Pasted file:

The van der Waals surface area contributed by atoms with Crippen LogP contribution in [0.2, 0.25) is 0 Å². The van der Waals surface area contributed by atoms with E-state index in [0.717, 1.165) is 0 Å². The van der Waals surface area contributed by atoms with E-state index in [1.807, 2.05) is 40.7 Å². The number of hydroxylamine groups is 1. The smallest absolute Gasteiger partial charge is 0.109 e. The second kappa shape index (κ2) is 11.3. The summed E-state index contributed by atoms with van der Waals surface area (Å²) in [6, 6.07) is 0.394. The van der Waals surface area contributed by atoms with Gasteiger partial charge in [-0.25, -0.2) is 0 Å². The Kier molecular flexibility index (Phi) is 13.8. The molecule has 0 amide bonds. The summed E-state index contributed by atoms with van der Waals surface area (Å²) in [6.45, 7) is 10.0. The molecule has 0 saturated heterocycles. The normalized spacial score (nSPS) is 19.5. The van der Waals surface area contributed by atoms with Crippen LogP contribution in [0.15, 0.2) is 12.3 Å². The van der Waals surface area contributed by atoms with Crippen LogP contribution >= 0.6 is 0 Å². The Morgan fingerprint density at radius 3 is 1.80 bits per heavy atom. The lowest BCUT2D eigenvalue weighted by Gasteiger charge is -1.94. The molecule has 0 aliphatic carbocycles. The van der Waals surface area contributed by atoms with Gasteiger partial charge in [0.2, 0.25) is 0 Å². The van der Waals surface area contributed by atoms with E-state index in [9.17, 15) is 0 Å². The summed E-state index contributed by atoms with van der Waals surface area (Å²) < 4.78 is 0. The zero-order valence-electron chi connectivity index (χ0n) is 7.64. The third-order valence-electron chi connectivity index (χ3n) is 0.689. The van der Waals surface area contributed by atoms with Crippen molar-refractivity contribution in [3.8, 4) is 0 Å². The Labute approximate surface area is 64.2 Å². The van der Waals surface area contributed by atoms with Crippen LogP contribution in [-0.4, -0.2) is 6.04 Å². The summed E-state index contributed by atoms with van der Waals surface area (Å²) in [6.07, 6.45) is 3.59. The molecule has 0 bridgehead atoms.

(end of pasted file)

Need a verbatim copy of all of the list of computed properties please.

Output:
The van der Waals surface area contributed by atoms with Crippen LogP contribution in [0.2, 0.25) is 0 Å². The van der Waals surface area contributed by atoms with E-state index in [0.717, 1.165) is 0 Å². The van der Waals surface area contributed by atoms with E-state index in [1.807, 2.05) is 40.7 Å². The number of hydroxylamine groups is 1. The smallest absolute Gasteiger partial charge is 0.109 e. The second kappa shape index (κ2) is 11.3. The summed E-state index contributed by atoms with van der Waals surface area (Å²) in [6, 6.07) is 0.394. The van der Waals surface area contributed by atoms with Gasteiger partial charge in [-0.25, -0.2) is 0 Å². The Kier molecular flexibility index (Phi) is 13.8. The molecule has 0 amide bonds. The summed E-state index contributed by atoms with van der Waals surface area (Å²) in [6.45, 7) is 10.0. The molecule has 0 saturated heterocycles. The normalized spacial score (nSPS) is 19.5. The van der Waals surface area contributed by atoms with Crippen LogP contribution in [0.15, 0.2) is 12.3 Å². The van der Waals surface area contributed by atoms with Crippen LogP contribution >= 0.6 is 0 Å². The Morgan fingerprint density at radius 3 is 1.80 bits per heavy atom. The lowest BCUT2D eigenvalue weighted by Gasteiger charge is -1.94. The molecule has 0 aliphatic carbocycles. The van der Waals surface area contributed by atoms with Gasteiger partial charge in [0.2, 0.25) is 0 Å². The van der Waals surface area contributed by atoms with E-state index in [9.17, 15) is 0 Å². The summed E-state index contributed by atoms with van der Waals surface area (Å²) < 4.78 is 0. The zero-order valence-electron chi connectivity index (χ0n) is 7.64. The third-order valence-electron chi connectivity index (χ3n) is 0.689. The van der Waals surface area contributed by atoms with Crippen molar-refractivity contribution in [3.8, 4) is 0 Å². The Labute approximate surface area is 64.2 Å². The van der Waals surface area contributed by atoms with Crippen LogP contribution in [-0.4, -0.2) is 6.04 Å². The summed E-state index contributed by atoms with van der Waals surface area (Å²) in [6.07, 6.45) is 3.59. The molecule has 0 bridgehead atoms.